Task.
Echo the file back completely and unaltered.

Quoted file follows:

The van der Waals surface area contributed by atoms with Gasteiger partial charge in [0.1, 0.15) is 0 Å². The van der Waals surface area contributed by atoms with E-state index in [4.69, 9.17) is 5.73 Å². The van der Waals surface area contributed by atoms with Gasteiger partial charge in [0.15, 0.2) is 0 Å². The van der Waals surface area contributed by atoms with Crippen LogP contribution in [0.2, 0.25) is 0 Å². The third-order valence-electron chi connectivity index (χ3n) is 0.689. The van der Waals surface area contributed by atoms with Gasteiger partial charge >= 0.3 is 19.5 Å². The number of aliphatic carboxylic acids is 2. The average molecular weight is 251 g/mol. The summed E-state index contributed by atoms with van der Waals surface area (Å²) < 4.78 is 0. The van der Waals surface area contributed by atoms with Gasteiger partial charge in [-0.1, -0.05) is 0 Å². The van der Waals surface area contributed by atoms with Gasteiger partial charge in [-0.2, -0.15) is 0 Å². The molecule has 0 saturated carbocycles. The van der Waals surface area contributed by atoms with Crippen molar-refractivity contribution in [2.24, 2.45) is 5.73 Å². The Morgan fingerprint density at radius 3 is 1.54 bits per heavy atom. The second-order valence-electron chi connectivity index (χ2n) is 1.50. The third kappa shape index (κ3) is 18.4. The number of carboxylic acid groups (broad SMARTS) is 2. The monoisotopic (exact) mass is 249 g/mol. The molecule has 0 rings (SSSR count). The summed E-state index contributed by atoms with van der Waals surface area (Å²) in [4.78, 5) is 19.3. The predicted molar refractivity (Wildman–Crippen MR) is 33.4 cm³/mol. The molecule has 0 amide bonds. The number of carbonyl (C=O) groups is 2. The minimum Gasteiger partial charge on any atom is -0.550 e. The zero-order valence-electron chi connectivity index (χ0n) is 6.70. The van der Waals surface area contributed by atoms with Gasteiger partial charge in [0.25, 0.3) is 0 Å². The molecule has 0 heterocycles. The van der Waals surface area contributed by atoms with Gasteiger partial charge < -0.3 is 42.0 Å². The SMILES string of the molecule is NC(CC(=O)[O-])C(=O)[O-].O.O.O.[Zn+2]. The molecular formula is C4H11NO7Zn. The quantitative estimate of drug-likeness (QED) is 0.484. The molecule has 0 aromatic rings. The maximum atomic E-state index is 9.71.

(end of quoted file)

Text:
The van der Waals surface area contributed by atoms with Gasteiger partial charge in [0.1, 0.15) is 0 Å². The van der Waals surface area contributed by atoms with E-state index in [4.69, 9.17) is 5.73 Å². The van der Waals surface area contributed by atoms with Gasteiger partial charge in [0.15, 0.2) is 0 Å². The van der Waals surface area contributed by atoms with Crippen LogP contribution in [0.2, 0.25) is 0 Å². The third-order valence-electron chi connectivity index (χ3n) is 0.689. The van der Waals surface area contributed by atoms with Gasteiger partial charge >= 0.3 is 19.5 Å². The number of aliphatic carboxylic acids is 2. The average molecular weight is 251 g/mol. The summed E-state index contributed by atoms with van der Waals surface area (Å²) < 4.78 is 0. The van der Waals surface area contributed by atoms with Gasteiger partial charge in [-0.1, -0.05) is 0 Å². The van der Waals surface area contributed by atoms with Gasteiger partial charge in [-0.2, -0.15) is 0 Å². The molecule has 0 saturated carbocycles. The van der Waals surface area contributed by atoms with Crippen molar-refractivity contribution in [2.24, 2.45) is 5.73 Å². The Morgan fingerprint density at radius 3 is 1.54 bits per heavy atom. The second-order valence-electron chi connectivity index (χ2n) is 1.50. The third kappa shape index (κ3) is 18.4. The number of carboxylic acid groups (broad SMARTS) is 2. The monoisotopic (exact) mass is 249 g/mol. The molecule has 0 rings (SSSR count). The summed E-state index contributed by atoms with van der Waals surface area (Å²) in [4.78, 5) is 19.3. The predicted molar refractivity (Wildman–Crippen MR) is 33.4 cm³/mol. The molecule has 0 amide bonds. The number of carbonyl (C=O) groups is 2. The minimum Gasteiger partial charge on any atom is -0.550 e. The zero-order valence-electron chi connectivity index (χ0n) is 6.70. The van der Waals surface area contributed by atoms with Gasteiger partial charge in [0.25, 0.3) is 0 Å². The molecule has 0 heterocycles. The van der Waals surface area contributed by atoms with Gasteiger partial charge < -0.3 is 42.0 Å². The SMILES string of the molecule is NC(CC(=O)[O-])C(=O)[O-].O.O.O.[Zn+2]. The molecular formula is C4H11NO7Zn. The quantitative estimate of drug-likeness (QED) is 0.484. The molecule has 0 aromatic rings. The maximum atomic E-state index is 9.71.